What’s the ‘it’ factor that creates an influencer?


Gracie Moore, Reporter

For many, being a social media influencer is a full-time job. But what decides the next big social media star?

Influencers usually get big from a specific post that goes viral. From there, they use their popularity to grow an even larger audience.

YouTube is the reason for many influencers’ fame, including Emma Chamberlain, who is listed as one of the top 25 internet influencers by Time magazine.
Chamberlain got her claim to fame on her YouTube channel while she was still in high school, utilizing comedic editing and relatable, casual content. She changed the way YouTube and social media was approached, creating a more casual atmosphere.

She refused to change herself for the internet, and grew with it rather than conforming. Chamberlain has since created her own coffee line and podcast without her fame diminishing.

When TikTok was created, it opened up an entirely new world of influencers.

Charli D’Amelio and Addison Rae were two of the very first influencers to make a name on TikTok. Their popularity grew into an entire house worth of internet personalities called “The Hype House.”

I don’t know much about D’Amelio, Rae or the Hype House group. I tried to stay away from that side of TikTok. But I know that it grew a fan base large enough to have a reality show created on Netflix and caused some serious tabloid drama.

Recently, a new influencer has risen to stardom: Alix Earle.

Earle is a 22 year-old senior at the University of Miami. She went viral with her “get ready with me” videos, taking viewers through her makeup routine and day-to-day life.

Earle, like Chamberlain, blew up so quickly because of her relatable content and casual personality. Each personality has a different view of “relatable,” drawing slightly different audiences.

Earle’s makeup routine started a trend, with the highlights being white eyeliner and bronzing drops. She takes her viewers with her to parties and events, highlighting the social aspects of college and party culture.

Chamberlain focused more on solitude and vlogging her life while talking about anything that comes to mind.

Despite the difference in niches, both girls have already grown or are growing a huge following.

So this begs the question of why do some become influencers and others don’t? What’s the ultimate deciding factor?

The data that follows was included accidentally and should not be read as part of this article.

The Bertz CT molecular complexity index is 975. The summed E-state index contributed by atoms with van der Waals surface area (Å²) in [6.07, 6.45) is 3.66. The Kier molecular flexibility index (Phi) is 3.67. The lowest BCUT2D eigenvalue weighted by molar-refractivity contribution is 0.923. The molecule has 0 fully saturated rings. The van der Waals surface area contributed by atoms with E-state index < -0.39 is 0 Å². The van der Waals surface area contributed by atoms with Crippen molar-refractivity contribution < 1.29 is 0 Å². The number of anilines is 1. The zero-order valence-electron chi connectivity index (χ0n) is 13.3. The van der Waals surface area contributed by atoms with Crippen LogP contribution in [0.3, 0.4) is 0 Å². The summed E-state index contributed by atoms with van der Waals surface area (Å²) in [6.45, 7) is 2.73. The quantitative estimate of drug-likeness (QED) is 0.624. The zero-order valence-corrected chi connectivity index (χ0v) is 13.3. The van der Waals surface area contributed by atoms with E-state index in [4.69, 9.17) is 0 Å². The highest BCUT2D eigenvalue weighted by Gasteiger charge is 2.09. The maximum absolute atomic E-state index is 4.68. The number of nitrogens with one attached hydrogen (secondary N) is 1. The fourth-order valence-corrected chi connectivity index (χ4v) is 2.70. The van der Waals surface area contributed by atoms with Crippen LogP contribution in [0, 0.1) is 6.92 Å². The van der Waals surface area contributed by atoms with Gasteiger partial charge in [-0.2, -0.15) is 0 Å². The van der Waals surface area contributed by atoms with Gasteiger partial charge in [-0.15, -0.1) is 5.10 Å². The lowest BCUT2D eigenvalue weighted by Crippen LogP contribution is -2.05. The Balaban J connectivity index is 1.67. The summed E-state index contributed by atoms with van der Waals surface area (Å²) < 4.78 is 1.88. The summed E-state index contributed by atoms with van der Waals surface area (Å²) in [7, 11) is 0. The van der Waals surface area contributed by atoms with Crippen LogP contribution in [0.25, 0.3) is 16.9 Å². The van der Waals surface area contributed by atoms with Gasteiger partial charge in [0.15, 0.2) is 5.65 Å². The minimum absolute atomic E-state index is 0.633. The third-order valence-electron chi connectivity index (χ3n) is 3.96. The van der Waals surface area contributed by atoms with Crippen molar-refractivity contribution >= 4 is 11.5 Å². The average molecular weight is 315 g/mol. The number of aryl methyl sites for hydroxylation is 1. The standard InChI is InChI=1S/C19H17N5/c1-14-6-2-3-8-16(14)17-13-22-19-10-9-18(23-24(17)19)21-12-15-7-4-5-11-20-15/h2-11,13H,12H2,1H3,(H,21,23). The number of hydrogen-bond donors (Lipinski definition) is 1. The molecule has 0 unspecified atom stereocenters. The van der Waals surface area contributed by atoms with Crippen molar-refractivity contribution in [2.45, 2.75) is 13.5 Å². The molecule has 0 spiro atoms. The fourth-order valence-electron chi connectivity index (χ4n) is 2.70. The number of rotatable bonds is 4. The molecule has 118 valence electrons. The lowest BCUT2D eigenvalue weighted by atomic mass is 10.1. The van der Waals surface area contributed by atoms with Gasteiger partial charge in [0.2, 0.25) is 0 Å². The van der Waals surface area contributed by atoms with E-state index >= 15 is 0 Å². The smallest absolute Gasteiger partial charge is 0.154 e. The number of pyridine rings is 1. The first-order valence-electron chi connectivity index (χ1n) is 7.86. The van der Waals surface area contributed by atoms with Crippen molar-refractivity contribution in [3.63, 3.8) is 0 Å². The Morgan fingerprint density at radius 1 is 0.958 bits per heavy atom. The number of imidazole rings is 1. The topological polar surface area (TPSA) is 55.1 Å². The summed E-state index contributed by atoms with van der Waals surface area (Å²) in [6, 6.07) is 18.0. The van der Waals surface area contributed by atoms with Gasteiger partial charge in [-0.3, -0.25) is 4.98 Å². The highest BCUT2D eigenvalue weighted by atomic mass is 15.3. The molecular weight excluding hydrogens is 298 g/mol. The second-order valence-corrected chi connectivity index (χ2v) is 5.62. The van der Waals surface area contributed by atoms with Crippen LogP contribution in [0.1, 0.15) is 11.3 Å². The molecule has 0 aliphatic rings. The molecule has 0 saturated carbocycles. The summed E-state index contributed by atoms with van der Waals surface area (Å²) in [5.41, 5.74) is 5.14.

First, it’s important to look at the current trends and culture. When Chamberlain became famous, everything was about “VSCO girls,” hydroflasks and coffee with oat milk. Chamberlain fed into the trends, making them grow even more.

Earle follows current fashion trends to a tee: cut outs, matching sets and low rise pants all live in her closet. Her makeup is natural-glam and her lip fillers top it all off.

The casual content is vital. When internet personalities share more of a glimpse into their life, it makes them much more relatable. I think a lot of people see a vision of what they want to dress like, look like or be like and follow an influencer who embodies that as inspiration.

But the type of influencers can be exclusive.

For instance, there were no Black influencers on Forbes highest-paid influencers list. The largest influencers on any social media platform are predominantly white.

Other trends I’ve noticed are influencers coming from privileged backgrounds and conforming to societal beauty standards.

I don’t think there’s anything wrong with coming from a privileged background as long as it doesn’t become a bragging point or create selfish behavior. But it’s important to point out the exclusivity of influencer culture.

And naturally fitting beauty standards isn’t a fault but an observation. Those who gain a following quickly usually adhere to these unspoken rules.

I find no fault with influencers like Earle and Chamberlain who stumbled upon fame. I hope that future trendsetters come from a variety of backgrounds, ethnicities and identities.